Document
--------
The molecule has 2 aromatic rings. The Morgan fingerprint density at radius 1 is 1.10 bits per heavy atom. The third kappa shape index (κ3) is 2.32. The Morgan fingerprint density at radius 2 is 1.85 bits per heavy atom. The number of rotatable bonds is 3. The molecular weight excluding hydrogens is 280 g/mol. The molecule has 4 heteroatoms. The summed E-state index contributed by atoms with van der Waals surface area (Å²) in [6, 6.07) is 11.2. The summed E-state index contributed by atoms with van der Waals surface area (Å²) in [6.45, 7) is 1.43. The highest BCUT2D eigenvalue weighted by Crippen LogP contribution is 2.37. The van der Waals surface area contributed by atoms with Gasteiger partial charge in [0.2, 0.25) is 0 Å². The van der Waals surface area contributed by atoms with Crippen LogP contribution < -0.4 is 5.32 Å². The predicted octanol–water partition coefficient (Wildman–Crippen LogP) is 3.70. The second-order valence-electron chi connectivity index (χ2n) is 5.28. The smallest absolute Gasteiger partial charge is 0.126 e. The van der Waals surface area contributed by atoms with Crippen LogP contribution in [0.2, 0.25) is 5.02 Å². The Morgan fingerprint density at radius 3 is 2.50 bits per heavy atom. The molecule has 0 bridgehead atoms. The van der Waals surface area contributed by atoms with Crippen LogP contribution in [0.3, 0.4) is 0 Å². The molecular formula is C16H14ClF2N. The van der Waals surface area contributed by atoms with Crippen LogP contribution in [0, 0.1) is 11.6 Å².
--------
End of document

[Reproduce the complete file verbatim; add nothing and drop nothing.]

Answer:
The molecule has 2 aromatic rings. The Morgan fingerprint density at radius 1 is 1.10 bits per heavy atom. The third kappa shape index (κ3) is 2.32. The Morgan fingerprint density at radius 2 is 1.85 bits per heavy atom. The number of rotatable bonds is 3. The molecular weight excluding hydrogens is 280 g/mol. The molecule has 4 heteroatoms. The summed E-state index contributed by atoms with van der Waals surface area (Å²) in [6, 6.07) is 11.2. The summed E-state index contributed by atoms with van der Waals surface area (Å²) in [6.45, 7) is 1.43. The highest BCUT2D eigenvalue weighted by Crippen LogP contribution is 2.37. The van der Waals surface area contributed by atoms with Gasteiger partial charge in [0.2, 0.25) is 0 Å². The van der Waals surface area contributed by atoms with Crippen LogP contribution < -0.4 is 5.32 Å². The predicted octanol–water partition coefficient (Wildman–Crippen LogP) is 3.70. The second-order valence-electron chi connectivity index (χ2n) is 5.28. The smallest absolute Gasteiger partial charge is 0.126 e. The van der Waals surface area contributed by atoms with Crippen LogP contribution in [0.2, 0.25) is 5.02 Å². The Morgan fingerprint density at radius 3 is 2.50 bits per heavy atom. The molecule has 0 bridgehead atoms. The van der Waals surface area contributed by atoms with Crippen LogP contribution in [0.3, 0.4) is 0 Å². The molecular formula is C16H14ClF2N. The van der Waals surface area contributed by atoms with Crippen LogP contribution in [0, 0.1) is 11.6 Å².